GNU-devel ELPA - el-search


Expression based interactive search for Emacs Lisp
el-search- (.sig), 2024-Mar-31, 290 KiB
Michael Heerdegen <>
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To install this package from Emacs, use package-install or list-packages.

Full description

This package implements an expression based interactive search tool
for Emacs Lisp files and buffers.  The pattern language used is a
superset of `pcase' patterns.

"el-search" is multi file/buffer search capable.  It is designed to
be fast and easy to use.  It offers an occur-like overview of
matches and can do query-replace based on the same set of patterns.
All searches are added to a history and can be resumed or restarted
later.  Finally, it allows you to define your own kinds of search
patterns and your own multi-search commands.

Key bindings

Loading this file doesn't install any key bindings - but you maybe
want some.  There are two predefined installable schemes of key
bindings.  The first scheme defines bindings mostly of the form
"Control-Shift-Letter", e.g. C-S, C-R, C-% etc.  These can be
installed by calling (el-search-install-shift-bindings) - typically
from your init file.  For console users (and others), the function
`el-search-install-bindings-under-prefix' installs bindings of the
form PREFIX LETTER.  If you call

  (el-search-install-bindings-under-prefix [(meta ?s) ?e])

you install bindings M-s e s, M-s e r, M-s e % etc.  When using
this function to install key bindings, installed bindings are
"repeatable" where it makes sense so that you can for example hit
M-s e j s s s a % to reactive the last search, go to the next match
three times, then go back to the first match in the current buffer,
and finally invoke `el-search-query-replace'.

It follows a complete list of key bindings installed when
you call



  (el-search-install-bindings-under-prefix [(meta ?s) ?e])

respectively.  If you don't want to install any key bindings, you
want to remember the command name "el-search-pattern" or its alias
"el-search" to get a start, and that after starting a search C-h
will give you access to some help commands; among other things C-h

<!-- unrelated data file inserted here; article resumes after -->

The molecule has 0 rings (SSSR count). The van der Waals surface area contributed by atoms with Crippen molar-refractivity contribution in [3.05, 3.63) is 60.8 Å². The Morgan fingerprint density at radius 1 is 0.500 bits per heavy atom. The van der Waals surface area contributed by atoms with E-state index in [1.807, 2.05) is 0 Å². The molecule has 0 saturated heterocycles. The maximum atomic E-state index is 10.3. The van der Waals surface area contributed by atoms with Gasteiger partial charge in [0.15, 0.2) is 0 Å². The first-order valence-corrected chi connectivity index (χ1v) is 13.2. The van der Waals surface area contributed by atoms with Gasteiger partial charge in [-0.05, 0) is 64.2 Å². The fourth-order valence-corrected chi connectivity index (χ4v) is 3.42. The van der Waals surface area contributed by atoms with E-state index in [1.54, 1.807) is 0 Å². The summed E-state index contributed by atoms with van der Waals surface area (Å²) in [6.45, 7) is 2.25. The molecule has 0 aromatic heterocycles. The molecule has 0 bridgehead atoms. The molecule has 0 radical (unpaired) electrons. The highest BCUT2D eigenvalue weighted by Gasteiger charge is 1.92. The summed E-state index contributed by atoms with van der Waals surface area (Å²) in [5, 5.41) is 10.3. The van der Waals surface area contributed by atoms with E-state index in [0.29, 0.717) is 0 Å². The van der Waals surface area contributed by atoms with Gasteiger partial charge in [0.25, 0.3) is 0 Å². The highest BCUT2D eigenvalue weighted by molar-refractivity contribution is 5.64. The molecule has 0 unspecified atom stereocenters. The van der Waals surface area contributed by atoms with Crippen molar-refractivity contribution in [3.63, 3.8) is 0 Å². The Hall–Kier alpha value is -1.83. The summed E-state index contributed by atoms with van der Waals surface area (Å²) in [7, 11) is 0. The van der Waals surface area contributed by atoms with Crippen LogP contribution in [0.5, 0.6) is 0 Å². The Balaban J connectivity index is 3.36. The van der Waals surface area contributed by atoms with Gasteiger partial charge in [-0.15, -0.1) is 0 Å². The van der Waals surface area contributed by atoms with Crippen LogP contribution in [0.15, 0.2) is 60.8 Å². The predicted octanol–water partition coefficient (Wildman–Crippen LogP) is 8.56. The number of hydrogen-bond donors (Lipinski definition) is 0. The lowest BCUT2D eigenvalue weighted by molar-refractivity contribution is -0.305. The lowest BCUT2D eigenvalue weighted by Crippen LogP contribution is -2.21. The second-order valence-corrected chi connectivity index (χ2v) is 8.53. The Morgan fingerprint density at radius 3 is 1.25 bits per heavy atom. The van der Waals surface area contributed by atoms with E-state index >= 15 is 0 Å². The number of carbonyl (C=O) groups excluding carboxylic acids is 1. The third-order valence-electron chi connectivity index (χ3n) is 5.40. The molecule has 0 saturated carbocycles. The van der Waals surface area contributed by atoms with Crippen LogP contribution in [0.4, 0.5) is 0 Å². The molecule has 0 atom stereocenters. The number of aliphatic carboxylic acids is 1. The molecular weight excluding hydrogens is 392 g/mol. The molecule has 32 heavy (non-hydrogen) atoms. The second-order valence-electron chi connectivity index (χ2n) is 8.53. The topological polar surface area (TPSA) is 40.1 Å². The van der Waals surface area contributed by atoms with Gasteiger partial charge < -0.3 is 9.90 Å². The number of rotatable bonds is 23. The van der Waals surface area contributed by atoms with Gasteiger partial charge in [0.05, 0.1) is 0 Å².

b listing the relevant key bindings for controlling a search.

  C-S, M-s e s (`el-search-pattern')
    Start a search in the current buffer/go to the next match.

    While searching, the searched buffer is current (not the
    minibuffer).  All commands that are not search or scrolling
    commands terminate the search, while the state of the search is
    always automatically saved.  Like in isearch you can also just
    hit RET to exit or C-g to abort and jump back to where you

    By using the prefix arg this command can be used to reactivate
    the last or a former search and to restart searches from the

  C-h (aka the `help-char')

    C-h offers access to some help commands special to el-search
    when a search is active.  Among other things C-h b (or ?) gives
    you a list of bindings to control the search.

  C-R, M-s e r (`el-search-pattern-backward')
    Search backward.

  C-%, M-s e % (`el-search-query-replace')
    Start a query-replace session.  Resume or restart sessions with
    prefix arg.

  M-x el-search-directory
    Prompt for a directory name and start a multi el-search for all
    Emacs-Lisp files in that directory.  With prefix arg,
    recursively search files in subdirectories.

  C-S, M-s e s in Dired (`el-search-dired-marked-files')
    Like above but uses the marked files and directories.

  C-S, M-s e s in Ibuffer (`el-search-ibuffer-marked-buffers')
    Search marked buffers in *Ibuffer*.

  C-O, M-s e o (`el-search-occur')
    Pop up an occur buffer for the current search.

  C-O or M-RET (from a search pattern prompt)
    Execute this search command as occur.

  C-X, M-s e x (`el-search-continue-in-next-buffer')
    Skip over current buffer or file.

  C-D, M-s e d (`el-search-skip-directory')
    Prompt for a directory name and skip all subsequent files
    located under this directory.

  C-A, M-s e a, M-s e < (`el-search-from-beginning')
    Go back to the first match in this buffer.
    With prefix arg or with M-s e >, go to the last match in
    the current buffer.

  C-J, M-s e j (`el-search-jump')
    Convenience command to move by matches.  Resumes the last
    search if necessary.
    Without prefix arg, jump (back) to the current match.
    With prefix arg 0, resume from the position of the match
    following point instead.
    With prefix arg 1 or -1, jump to the first or last match
    visible in the selected window.

  C-S-next, v   when search is active (`el-search-scroll-down')
  C-S-prior, V  when search is active (`el-search-scroll-up')
    Scrolling by matches: Select the first match after
    `window-end', or select the first match before `window-start',